A blog post by MA in Higher Education Leadership student ambassador Alejandra Gonzalez Zuniga
I am Alejandra, a Mexican-American, first-generation college student from the small town of Tulelake, California. Tulelake is a rural town on the California-Oregon border with a population of 1,000 people. My high school graduating class in 2016 was 34 people, and of those 34 people, less than half of us continued our education. Growing up in Tulelake, a less privileged community has not only offered financial and academic challenges but has also helped me realize the value of a college education. Where I am from, it is hard to get out, and I was never expected to amount to much. Tulelake is a town with lots of agricultural employment opportunities dealing with physical labor, which does not require a college education. The cycle is like this; high school students graduate, get offered a job, take it enthusiastically, start making money of their own, and ponder the question, “Do I need to go to college?” Unfortunately, oftentimes the answer is no, and these people never unlock their true potential. I refused to be a part of this cycle.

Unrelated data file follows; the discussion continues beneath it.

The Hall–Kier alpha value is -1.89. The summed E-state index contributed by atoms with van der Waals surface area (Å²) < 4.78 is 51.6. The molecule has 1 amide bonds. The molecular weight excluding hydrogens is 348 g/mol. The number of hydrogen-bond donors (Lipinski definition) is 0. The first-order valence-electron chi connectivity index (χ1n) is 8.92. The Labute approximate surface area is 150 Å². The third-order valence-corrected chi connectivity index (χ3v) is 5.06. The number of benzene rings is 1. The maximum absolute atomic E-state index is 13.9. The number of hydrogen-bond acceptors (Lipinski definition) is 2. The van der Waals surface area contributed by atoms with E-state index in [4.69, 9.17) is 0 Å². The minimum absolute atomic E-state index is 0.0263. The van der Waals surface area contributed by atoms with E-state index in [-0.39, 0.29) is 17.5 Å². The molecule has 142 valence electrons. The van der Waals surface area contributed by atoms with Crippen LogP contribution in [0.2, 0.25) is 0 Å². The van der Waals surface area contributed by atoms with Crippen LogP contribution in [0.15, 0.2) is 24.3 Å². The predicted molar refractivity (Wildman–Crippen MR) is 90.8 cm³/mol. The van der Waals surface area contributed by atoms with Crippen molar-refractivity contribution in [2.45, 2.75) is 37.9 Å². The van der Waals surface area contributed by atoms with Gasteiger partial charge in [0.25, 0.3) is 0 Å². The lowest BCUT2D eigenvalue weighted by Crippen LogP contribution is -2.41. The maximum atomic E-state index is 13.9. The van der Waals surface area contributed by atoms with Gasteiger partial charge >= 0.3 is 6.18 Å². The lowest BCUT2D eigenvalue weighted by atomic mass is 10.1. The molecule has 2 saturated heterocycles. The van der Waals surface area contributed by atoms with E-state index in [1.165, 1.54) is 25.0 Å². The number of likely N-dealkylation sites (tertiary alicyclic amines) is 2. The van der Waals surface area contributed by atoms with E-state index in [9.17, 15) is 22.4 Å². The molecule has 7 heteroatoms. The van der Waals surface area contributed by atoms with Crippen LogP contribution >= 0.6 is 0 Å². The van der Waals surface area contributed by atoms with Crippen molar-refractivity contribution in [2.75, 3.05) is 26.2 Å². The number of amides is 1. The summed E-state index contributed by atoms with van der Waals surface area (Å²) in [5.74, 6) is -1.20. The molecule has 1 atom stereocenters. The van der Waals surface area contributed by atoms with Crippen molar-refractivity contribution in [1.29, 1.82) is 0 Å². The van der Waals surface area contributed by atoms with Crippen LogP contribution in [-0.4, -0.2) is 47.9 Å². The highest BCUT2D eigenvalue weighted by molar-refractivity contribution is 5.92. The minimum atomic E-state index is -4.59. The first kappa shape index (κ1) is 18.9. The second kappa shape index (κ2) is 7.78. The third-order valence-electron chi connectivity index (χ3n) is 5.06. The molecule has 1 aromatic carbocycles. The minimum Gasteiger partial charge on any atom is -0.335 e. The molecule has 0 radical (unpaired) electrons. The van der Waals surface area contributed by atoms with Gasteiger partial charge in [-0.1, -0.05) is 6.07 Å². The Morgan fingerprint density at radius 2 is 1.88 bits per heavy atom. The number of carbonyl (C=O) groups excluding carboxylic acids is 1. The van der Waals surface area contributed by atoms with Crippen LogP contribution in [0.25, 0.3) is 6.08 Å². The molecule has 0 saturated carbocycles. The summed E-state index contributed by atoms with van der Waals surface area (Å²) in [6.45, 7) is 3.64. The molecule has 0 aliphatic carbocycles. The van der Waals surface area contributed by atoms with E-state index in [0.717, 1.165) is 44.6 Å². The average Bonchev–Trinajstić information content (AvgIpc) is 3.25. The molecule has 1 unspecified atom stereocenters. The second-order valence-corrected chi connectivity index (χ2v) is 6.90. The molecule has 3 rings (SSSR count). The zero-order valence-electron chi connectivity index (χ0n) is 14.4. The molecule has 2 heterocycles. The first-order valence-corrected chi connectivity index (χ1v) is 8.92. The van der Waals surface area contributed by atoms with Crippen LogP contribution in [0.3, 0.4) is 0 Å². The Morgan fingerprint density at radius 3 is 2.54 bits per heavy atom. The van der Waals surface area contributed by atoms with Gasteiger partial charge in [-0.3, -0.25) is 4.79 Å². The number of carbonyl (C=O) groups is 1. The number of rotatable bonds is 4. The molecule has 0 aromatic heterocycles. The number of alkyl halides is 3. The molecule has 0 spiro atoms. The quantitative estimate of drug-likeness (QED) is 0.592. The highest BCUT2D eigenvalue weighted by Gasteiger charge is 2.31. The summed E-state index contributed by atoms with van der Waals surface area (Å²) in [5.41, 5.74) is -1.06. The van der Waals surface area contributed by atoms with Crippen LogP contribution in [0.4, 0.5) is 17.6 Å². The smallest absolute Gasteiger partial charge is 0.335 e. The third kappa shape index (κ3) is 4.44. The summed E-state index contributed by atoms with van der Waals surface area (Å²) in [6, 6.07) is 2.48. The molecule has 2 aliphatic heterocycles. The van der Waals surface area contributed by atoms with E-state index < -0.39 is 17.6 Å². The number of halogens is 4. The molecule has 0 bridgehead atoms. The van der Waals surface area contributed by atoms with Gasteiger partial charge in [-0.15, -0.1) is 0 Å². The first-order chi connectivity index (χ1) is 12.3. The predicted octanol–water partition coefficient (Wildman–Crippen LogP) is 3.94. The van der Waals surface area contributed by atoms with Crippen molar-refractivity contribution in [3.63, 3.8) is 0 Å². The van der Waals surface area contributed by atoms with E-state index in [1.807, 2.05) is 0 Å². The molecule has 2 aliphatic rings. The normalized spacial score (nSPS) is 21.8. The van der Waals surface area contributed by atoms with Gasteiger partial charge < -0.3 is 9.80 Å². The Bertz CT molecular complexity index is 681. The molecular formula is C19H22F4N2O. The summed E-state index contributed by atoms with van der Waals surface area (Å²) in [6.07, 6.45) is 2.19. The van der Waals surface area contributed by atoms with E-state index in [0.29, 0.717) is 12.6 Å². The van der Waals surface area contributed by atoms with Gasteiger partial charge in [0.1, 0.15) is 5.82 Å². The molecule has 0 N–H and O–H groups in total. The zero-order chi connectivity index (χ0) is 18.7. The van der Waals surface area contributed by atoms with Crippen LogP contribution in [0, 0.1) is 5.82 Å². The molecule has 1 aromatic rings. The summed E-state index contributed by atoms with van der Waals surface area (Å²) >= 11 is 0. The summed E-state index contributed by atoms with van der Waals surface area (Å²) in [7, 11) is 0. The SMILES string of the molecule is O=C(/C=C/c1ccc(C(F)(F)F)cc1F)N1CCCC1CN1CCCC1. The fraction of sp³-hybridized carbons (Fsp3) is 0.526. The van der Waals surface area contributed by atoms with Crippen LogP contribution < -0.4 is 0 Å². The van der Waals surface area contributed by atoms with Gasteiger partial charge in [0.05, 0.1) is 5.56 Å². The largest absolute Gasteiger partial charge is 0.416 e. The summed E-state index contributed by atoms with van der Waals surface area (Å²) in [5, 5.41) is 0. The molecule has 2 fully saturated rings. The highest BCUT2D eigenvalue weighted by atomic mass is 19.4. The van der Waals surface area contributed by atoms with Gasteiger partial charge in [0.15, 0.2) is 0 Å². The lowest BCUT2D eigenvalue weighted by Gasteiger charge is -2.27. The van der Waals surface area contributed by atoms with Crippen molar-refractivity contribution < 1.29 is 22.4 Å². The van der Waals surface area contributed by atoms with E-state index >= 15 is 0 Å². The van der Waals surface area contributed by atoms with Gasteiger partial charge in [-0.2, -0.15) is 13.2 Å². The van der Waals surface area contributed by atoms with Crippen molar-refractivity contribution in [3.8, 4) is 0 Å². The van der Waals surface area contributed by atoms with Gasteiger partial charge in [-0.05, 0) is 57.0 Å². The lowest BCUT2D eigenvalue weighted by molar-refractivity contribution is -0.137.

After graduating from high school, I became the first in my family to attend college, and just recently, I became the first to graduate with a college degree. I earned my Bachelor of Science in Agriculture Education and Sciences. Chico is also a relatively small town for most people, but for me, it was huge compared to Tulelake. Chico is in Northern California and was about 3 ½ hours from home and had a population of 94,776. Attending Chico State was a culture shock for me. In Tulelake you are either White or Hispanic, that’s it. I had the opportunity at Chico to immerse myself in my campus community with people from all types of racial/ethnic backgrounds and cultures. Some of the people I met at Chico helped me combat my imposter syndrome and allowed me to truly appreciate education. They helped me gain the confidence to apply to graduate school and make the decision that scared me the most.
The decision that scared me the most was choosing the University of San Diego, where I am currently pursuing my Master’s Degree in Higher Education Leadership. USD was the university that was the furthest from home and in the largest city of all the places I applied. San Diego is about 13 hours away from home and has a population of 1.426 million people. This was a whole other culture shock in itself. I have never experienced city-life or things like traffic. Additionally, San Diego is even far more diverse than Chico. Everything is so new here; however, I am incredibly excited about the experiences I will gain here and the people I meet. I had to make the decision that was the most out of my comfort zone because, ultimately, that is how we grow.